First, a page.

it turns out the leadership could not deliver it. Congressman Robert Baumann: Well, I can't speak for us in the House, senator. Jim Lehrer: Senator, you have said several times that abortion is one of those single issues that could destroy a representative or Senator's political career. Why is that? Senator Robert Packwood: Because it's the kind of issue that people will, especially those who are against abortion, very zealously against it, they will vote against a candidate on that issue alone. Whereas, on the other side, normally people who are for something are not so single-minded, and they'll weigh a candidate's record, and they might like him on abortion, but not like him on gun registration, or like him on assault agreement with Russia, but not like him on his Middle East standard, whatever it might be. But if you're in a close district, a district that might be won or lost by 5248 or 5347, and there are three or four percent of the people that will vote against you, that would otherwise vote for you, but for your stand-in favor of abortion, they can defeat you. And that's why it's such a volatile issue, and it doesn't take 51 percent, it just takes
a zealous small band who say, this is the issue, if you cross us on this issue, it doesn't matter what else you stand for, we'll vote against you. Jim Lehrer: Do you agree with that, congressman? Congressman Robert Baumann: Yes, and I think the reason is that the issue is so fundamental that it has stirred the emotions. And a great many people, regardless of their political affiliation, some of my most active friends who work in right to life are liberal Democrats who agree with me as a conservative Republican on nothing else, but they feel the preservation of life. And the direction that it indicates this country is taking, if we accept the murder of children, is so fundamental to the existence of this nation, that they do react very..... Senator Robert Packwood: several times the congressman has referred to the murder of children. Now, the Supreme Court in 1973 said that every woman as a matter of right, is entitled to an abortion, and the Supreme Court is not endorsing murder, and anybody who says this is the murder of children has got to conclude that the Supreme Court is supporting murder. (talking over each other) The American ........., I would say.
The American......? Jim Lehrer: All right. We'll be here all night, we're arguing on that particular issue, gentlemen, we'll be right back. All right, the effect this congressional stalemate thus far is having out in the states which must administer Medicaid funds is complicated, and as we've seen, very controversial. But to sort it out first in its simplest terms, the U.S. Supreme Court ruled last summer that states are not required to use Medicaid funds for abortions, in other words, it's up to them. So until Congress passes a bill restricting the practice, the option to fund or not fund lies with the states. Currently, 13 states and the District of Columbia still pay for Medicaid abortions. Idaho, New York, and Pennsylvania will pay only for those considered medically necessary, and the remaining 34 have discontinued paying for them except to save a woman's life, the high-demand approach, in other words. Virginia becomes the 35th on November 30th. North Carolina, for instance, cut off abortion Medicaid funding on August 4th. Dr. Takey Crist has some definite views on what the practical effect has been.
He's Director of the Crist Clinic for Women in Jacksonville, North Carolina, he came to our attention through a letter he wrote to Senator Jesse Helms, Republican of North Carolina. Dr. Crist, what was the situation you described in your letter to Senator Helms? Dr. Crist: Well I described to Senator Helms the patient that I had become involved in who was on welfare. She was a 41-year-old black, married, who had 11 children, husband's disabled. And she was in my office with her 17-year-old daughter who was mentally retarded, who was pregnant, requesting a therapeutic abortion. And long before I could ever give her the answer, I knew what the answer would be because in our state funds had been cut off. And I wanted to share with him and ask him a few questions. He may be comfortable sitting here in Washington making decisions that reflect other people's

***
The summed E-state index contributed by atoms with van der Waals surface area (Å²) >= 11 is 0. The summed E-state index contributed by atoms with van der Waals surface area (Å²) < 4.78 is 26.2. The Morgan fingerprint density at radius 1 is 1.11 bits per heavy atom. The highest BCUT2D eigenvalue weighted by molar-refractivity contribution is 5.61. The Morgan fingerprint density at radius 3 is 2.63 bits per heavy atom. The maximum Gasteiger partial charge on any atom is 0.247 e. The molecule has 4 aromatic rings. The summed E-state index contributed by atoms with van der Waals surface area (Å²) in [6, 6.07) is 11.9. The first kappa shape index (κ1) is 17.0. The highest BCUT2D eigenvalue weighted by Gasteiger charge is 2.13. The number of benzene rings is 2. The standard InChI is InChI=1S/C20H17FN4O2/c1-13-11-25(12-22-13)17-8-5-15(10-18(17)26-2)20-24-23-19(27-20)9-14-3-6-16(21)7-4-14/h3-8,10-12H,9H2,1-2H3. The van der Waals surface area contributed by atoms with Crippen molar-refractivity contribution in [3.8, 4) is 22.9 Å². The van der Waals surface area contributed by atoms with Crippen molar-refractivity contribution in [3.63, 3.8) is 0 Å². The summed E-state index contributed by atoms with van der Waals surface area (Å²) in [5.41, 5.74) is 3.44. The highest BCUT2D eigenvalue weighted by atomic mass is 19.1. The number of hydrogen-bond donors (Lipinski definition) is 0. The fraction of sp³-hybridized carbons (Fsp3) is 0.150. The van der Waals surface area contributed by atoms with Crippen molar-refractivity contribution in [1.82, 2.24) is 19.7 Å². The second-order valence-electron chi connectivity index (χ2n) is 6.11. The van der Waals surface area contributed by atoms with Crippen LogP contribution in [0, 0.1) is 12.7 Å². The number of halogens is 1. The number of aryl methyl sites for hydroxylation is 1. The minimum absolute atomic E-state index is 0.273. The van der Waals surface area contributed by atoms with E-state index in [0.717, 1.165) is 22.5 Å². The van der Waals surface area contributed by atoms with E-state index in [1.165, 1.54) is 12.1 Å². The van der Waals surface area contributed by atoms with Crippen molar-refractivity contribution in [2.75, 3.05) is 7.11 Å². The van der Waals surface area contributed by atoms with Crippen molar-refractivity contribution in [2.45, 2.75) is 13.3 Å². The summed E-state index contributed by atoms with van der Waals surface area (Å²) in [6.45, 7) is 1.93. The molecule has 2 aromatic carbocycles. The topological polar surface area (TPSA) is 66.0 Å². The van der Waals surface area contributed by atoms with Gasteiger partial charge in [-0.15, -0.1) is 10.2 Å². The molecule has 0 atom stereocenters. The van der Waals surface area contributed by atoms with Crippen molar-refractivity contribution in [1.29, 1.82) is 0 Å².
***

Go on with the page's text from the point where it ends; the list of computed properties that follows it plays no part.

lives, particularly women. But how about the physician or how about this patient? What am I going to tell her? Jim Lehrer: What did you tell her? Dr. Crist: Well, for Rosalie right now, we're trying to get some funds. And as I sat in my office, I thought about the number of Rosalie's that must be across the state of North Carolina and in the United States that have this same problem. Since August 4th, we've not only seen cases like Rosalie, but 13-year-old girls who've been impregnated by their fathers on welfare, many teenagers from lower socioeconomic life that have gotten involved in the situation. What do you do with them? Jim Lehrer: I ask you, what do you do with them? Dr. Crist: It's a very difficult decision to make, particularly when you have nowhere to go, and you have social workers and public health nurses and county officials asking you to help them and help take care of the patients.
It's a very frustrating situation. Well, Dr. in these, and the Rosalie case and other Rosalie cases that you had since August 4th. Have you done any follow-up? For instance, have there been women who came to you that before the funding was cut off, you would have performed a therapeutic abortion on them? Did not. Have you followed up to see what they did as, after they left your office, did they get an illegal abortion, did they go to another state, or did they have the child, or what? Dr. Crist: As best as we know at the present time on those patients that have come to us since August 4th, which have been over 300 patients that we've had to turn away. Jim Lerher: 300 you've turned away? Dr. Crist: That's correct, because we are a referral center for over 50 counties. We do not know of any illegal abortions that have been done at this time. Now, they may have been done, not reported, the patient has gotten along fine. They may have been done, the patient could be in a hospital somewhere right now in North Carolina with a fever, have had already a historectomy, and it wasn't reported. I mean, what woman is going to go to a physician after having an illegal abortion and has, have a complication tell the physician that she's had a illegal abortion?